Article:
Regulated deficit irrigation can decrease soil CO2 emissions in fruit orchards

  1. Raúl Zornoza 1
  2. José Alberto Acosta 1
  3. Silvia Martínez-Martínez 1
  4. Jose Mª De la Rosa
  5. Ángel Faz 1
  6. Alejandro Pérez-Pastor 1
  1. 1 Universidad Politécnica de Cartagena

    Universidad Politécnica de Cartagena

    Cartagena, España


EGU General Assembly 2016

Year of publication: 2016

Type: Conference paper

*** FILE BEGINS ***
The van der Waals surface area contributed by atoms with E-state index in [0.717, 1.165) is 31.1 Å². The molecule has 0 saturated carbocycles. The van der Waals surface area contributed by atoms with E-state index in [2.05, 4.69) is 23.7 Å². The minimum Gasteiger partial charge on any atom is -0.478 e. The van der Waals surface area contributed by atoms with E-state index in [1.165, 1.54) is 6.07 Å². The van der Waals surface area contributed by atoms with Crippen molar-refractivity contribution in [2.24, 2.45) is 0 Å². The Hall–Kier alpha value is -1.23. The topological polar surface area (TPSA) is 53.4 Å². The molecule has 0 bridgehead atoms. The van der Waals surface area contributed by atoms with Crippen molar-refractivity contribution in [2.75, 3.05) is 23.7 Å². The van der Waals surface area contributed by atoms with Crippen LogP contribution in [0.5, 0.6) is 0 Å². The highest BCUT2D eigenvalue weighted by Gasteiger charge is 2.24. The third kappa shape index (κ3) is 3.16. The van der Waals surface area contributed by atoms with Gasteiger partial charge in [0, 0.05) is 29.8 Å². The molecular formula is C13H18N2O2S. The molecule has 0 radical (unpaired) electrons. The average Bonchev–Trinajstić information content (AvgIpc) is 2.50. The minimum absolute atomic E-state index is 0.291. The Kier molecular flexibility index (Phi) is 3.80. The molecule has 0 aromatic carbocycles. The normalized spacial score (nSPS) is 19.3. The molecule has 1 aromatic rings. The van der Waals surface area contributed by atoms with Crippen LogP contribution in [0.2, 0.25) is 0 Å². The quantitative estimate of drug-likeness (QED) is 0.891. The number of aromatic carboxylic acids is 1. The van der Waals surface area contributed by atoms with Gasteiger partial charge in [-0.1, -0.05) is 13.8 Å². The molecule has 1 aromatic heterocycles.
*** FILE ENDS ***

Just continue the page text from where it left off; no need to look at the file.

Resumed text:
Irrigation water restrictions in the Mediterranean area have created a growing interest in water conservation. Apartfrom environmental and economic benefits by water savings, regulated deficit irrigation (RDI) may contributeto reduce soil CO2 emissions and enhance C sequestration in soils, by decreasing microbial and root activityin response to decreased soil moisture levels. An experiment was established in four orchards (peach, apricot,Saturn peach and grape) to investigate the effects of regulated deficit irrigation (RDI) on soil CO2 emissions.Two irrigation treatments were assayed: full irrigation (FI), and RDI, irrigated as FI except for postharvest period(peach, apricot, Saturn peach) or post-veraison period (grape) were 50% of FI was applied. The application ofdeficit caused a significant decrease in CO2 emission rates, with rates in average of 90 mg CO2-C m-2 h-1, 120 mgCO2-C m-2 h-1, 60 mg CO2-C m-2 h-1 and 60 mg CO2-C m-2 h-1 lower than FI during the period when deficitwas applied for peach, apricot, Saturn peach and grape. This confirms the high effectiveness of the RDI strategiesnot only to save water consumption but also to decrease soil CO2 emissions. However, monitoring during longerperiods is needed to verify that this trend is long-term maintained, and assess if soil carbon stocks are increase ormost CO2 emissions derive from root respiration.